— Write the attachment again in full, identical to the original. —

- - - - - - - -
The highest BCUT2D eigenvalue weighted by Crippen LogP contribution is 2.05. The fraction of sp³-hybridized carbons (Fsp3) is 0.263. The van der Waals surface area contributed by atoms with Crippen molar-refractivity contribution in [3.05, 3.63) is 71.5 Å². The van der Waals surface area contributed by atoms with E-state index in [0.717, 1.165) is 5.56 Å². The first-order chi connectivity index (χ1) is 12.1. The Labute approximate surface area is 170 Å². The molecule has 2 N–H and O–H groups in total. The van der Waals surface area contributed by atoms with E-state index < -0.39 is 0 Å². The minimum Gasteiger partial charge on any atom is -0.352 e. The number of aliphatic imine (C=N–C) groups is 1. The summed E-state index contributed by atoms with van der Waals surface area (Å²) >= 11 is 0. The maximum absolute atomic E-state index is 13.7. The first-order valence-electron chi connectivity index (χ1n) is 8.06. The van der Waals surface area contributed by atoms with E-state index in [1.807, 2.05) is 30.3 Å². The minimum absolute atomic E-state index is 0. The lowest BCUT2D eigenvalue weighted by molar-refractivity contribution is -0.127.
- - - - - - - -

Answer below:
The highest BCUT2D eigenvalue weighted by Crippen LogP contribution is 2.05. The fraction of sp³-hybridized carbons (Fsp3) is 0.263. The van der Waals surface area contributed by atoms with Crippen molar-refractivity contribution in [3.05, 3.63) is 71.5 Å². The van der Waals surface area contributed by atoms with E-state index in [0.717, 1.165) is 5.56 Å². The first-order chi connectivity index (χ1) is 12.1. The Labute approximate surface area is 170 Å². The molecule has 2 N–H and O–H groups in total. The van der Waals surface area contributed by atoms with E-state index < -0.39 is 0 Å². The minimum Gasteiger partial charge on any atom is -0.352 e. The number of aliphatic imine (C=N–C) groups is 1. The summed E-state index contributed by atoms with van der Waals surface area (Å²) >= 11 is 0. The maximum absolute atomic E-state index is 13.7. The first-order valence-electron chi connectivity index (χ1n) is 8.06. The van der Waals surface area contributed by atoms with E-state index in [1.807, 2.05) is 30.3 Å². The minimum absolute atomic E-state index is 0. The lowest BCUT2D eigenvalue weighted by molar-refractivity contribution is -0.127.